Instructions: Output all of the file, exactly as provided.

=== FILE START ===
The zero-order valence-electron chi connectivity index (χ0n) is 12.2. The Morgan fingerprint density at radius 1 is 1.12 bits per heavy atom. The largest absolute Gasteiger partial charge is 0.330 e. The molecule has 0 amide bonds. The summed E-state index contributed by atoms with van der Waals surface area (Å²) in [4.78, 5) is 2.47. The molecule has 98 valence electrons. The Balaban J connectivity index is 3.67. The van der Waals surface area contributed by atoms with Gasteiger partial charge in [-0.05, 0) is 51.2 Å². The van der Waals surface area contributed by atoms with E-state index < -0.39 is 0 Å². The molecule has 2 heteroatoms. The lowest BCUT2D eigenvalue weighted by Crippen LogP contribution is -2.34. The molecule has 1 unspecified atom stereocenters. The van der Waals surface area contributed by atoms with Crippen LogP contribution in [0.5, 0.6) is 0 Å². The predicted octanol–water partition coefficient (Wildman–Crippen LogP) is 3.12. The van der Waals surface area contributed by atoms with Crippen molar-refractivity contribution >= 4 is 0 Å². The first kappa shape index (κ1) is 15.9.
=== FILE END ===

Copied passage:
The zero-order valence-electron chi connectivity index (χ0n) is 12.2. The Morgan fingerprint density at radius 1 is 1.12 bits per heavy atom. The largest absolute Gasteiger partial charge is 0.330 e. The molecule has 0 amide bonds. The summed E-state index contributed by atoms with van der Waals surface area (Å²) in [4.78, 5) is 2.47. The molecule has 98 valence electrons. The Balaban J connectivity index is 3.67. The van der Waals surface area contributed by atoms with Gasteiger partial charge in [-0.05, 0) is 51.2 Å². The van der Waals surface area contributed by atoms with E-state index < -0.39 is 0 Å². The molecule has 2 heteroatoms. The lowest BCUT2D eigenvalue weighted by Crippen LogP contribution is -2.34. The molecule has 1 unspecified atom stereocenters. The van der Waals surface area contributed by atoms with Crippen LogP contribution in [0.5, 0.6) is 0 Å². The predicted octanol–water partition coefficient (Wildman–Crippen LogP) is 3.12. The van der Waals surface area contributed by atoms with Crippen molar-refractivity contribution >= 4 is 0 Å². The first kappa shape index (κ1) is 15.9.